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    • How to Kill a Process in Unix

      How to Kill a Process in Unix

      A computer process is a computer program that is executing and has a unique process identification or PID. On the Unix Operating System (OS), a process may be running in the background, foreground, or be in a suspended state. On Unix, the OS shell will not return the prompt to the end-user until the current

    • Restricted Shells

      Restricted Shells

      A restricted shell is a Unix shell that has been modified to allow the Unix shell user to do fewer things than a normal shell would allow him to do. It may allow the user to run only certain programs. It may stop the user from changing directories. Many sites run their own restricted shells

    • How to Find Out CPU Utilization in UNIX

      How to Find Out CPU Utilization in UNIX

      Keeping track of your CPU’s performance is extremely important. In UNIX, you can accomplish this task by using the system utilities and commands. For those who would like to find out their CPU utilization, one command is extremely important. It is called SAR – System Activity Reporter. The SAR commands make accessing CPU performance quite

    • How to Use the Unix Sort Command

      How to Use the Unix Sort Command

      The Unix sort command is a command for the Unix family of operating systems. It is designed to sort whatever information you give it. The command can be used for a variety of purposes, but it is most frequently employed when there are a number of different files which need to be ordered in some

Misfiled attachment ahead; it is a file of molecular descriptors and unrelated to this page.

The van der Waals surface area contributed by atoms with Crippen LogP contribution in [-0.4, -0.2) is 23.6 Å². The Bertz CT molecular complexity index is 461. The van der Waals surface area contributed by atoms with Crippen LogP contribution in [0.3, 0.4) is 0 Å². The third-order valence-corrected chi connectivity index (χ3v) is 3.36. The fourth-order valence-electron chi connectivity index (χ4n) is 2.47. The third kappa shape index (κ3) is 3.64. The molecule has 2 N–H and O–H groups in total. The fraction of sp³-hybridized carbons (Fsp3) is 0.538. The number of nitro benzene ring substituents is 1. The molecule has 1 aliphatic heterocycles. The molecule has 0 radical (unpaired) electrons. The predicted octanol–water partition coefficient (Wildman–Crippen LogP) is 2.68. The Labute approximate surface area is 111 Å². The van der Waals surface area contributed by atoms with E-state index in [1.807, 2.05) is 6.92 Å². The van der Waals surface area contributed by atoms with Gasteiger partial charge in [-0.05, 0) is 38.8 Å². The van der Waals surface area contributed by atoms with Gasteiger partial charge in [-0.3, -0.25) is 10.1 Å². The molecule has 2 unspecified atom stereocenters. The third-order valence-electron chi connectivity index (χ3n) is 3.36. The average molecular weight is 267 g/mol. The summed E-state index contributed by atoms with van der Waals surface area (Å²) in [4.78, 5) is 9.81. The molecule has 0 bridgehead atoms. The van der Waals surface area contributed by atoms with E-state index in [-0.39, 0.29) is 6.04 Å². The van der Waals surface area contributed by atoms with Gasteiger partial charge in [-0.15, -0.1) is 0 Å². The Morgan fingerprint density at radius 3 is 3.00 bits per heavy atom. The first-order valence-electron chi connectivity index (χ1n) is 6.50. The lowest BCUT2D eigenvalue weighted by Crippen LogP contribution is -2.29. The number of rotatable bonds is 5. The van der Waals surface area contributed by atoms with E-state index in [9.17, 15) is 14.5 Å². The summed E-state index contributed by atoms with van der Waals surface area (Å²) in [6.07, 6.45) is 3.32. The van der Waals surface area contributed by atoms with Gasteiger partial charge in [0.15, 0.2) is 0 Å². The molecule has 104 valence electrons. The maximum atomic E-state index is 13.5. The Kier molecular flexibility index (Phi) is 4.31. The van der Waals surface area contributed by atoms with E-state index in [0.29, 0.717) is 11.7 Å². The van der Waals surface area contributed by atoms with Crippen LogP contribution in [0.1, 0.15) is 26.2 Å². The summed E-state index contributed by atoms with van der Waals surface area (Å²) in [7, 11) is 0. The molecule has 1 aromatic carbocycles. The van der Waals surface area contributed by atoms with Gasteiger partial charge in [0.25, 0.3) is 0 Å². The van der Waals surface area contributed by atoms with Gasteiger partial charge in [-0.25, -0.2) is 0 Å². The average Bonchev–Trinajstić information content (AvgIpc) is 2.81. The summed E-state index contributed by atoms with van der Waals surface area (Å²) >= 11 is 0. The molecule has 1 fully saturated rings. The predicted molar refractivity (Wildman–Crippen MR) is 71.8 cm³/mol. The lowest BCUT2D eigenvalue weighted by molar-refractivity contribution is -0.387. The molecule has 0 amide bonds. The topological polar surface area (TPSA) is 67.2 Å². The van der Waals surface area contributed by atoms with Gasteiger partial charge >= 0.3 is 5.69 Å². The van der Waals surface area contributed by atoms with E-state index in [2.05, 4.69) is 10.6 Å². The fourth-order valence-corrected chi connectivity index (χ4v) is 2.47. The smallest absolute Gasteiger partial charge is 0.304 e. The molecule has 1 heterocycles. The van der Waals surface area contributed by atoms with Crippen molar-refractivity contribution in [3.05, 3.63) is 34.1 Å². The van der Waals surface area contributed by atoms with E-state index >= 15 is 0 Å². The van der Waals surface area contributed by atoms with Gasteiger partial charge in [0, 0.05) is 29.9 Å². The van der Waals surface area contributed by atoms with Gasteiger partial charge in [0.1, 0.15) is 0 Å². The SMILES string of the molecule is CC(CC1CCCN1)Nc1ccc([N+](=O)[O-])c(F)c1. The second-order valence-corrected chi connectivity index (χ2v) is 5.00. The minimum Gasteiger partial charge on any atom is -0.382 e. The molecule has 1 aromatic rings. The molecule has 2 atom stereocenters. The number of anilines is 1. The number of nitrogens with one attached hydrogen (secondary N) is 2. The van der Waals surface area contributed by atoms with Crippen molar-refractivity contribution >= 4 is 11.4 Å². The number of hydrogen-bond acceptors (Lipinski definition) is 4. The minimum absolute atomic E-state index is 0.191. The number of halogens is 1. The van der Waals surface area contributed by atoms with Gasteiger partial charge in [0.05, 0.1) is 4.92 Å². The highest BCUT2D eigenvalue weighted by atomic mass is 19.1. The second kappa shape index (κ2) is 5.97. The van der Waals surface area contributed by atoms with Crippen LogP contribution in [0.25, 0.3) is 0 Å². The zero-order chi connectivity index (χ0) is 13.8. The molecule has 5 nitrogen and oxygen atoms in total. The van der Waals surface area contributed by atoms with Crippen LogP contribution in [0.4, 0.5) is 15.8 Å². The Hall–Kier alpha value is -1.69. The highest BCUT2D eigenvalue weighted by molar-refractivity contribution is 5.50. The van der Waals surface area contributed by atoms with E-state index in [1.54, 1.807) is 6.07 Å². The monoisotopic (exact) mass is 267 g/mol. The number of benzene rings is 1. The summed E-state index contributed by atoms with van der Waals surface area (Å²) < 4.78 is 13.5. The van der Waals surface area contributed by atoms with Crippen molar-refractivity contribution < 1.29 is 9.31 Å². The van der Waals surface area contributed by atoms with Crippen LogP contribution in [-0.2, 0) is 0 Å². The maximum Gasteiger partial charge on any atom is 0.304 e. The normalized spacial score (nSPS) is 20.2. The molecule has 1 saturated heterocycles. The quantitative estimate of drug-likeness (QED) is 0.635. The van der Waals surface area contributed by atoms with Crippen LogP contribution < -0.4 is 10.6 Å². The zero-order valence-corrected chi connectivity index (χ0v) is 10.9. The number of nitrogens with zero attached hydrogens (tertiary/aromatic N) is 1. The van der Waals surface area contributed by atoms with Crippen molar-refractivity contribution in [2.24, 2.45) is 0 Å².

• Linux Restricted Shell

      Linux Restricted Shell

      The idea of a restricted shell first arose in the Unix operating system in order to prevent the end-user from doing as many operations as a normal shell allows. A restricted shell lets the administrator control the end-user’s computing environment by only permitting explicitly used commands to be used. The Linux restricted shell (rssh) is

    • UMASK

      UMASK

      umask is a Unix shell built-in command that automatically sets file permissions on newly created files. The umask command can be confusing to use because it does work as a mask. In other words, the user sets the permissions that he/she does not want in the umask. To calculate permissions that will result from specific

    • Basic Unix Commands

      Basic Unix Commands

      The total number of Unix commands is immense. No normal user or system administrator would ever need to know them all. The Unix commands available to you will vary based upon several factors: The version of Unix you are using (FreeBSD, Linux, Solaris, AIX, HP-UX, OpenBSD, etc…) The Unix shell you are using (sh, csh,

    • How to Audit Unix Passwords

      How to Audit Unix Passwords

      To audit Unix passwords, you must compare each encrypted password in the Unix password file with a set of potential encrypted passwords. These potential encrypted passwords are created by encrypting every password in a list of plaintext passwords. This is an example of a dictionary attack. The Unix passwd File Location The traditional location for

    • Where to Download Unix

      Where to Download Unix

      Free derivatives of Unix can be easily downloaded via the Internet. This sets Unix apart from other proprietary operating systems like Microsoft Windows. The different Unix versions and Unix-like operating systems available for download include FreeBSD, OpenBSD, Red Hat Fedora Linux, Debian Linux, Ubuntu Linux, and Sun Solaris. Those who are new to Unix or

    • How to Backup Unix

      How to Backup Unix

      Most Unix systems come with several basic backup software options, including dd, cpio, tar, and dump. If the basic backup software included with Unix does not meet your needs, you may want to look at some of the more comprehensive software packages designed to backup Unix and Windows systems. Built-in Unix Backup Software tar tar

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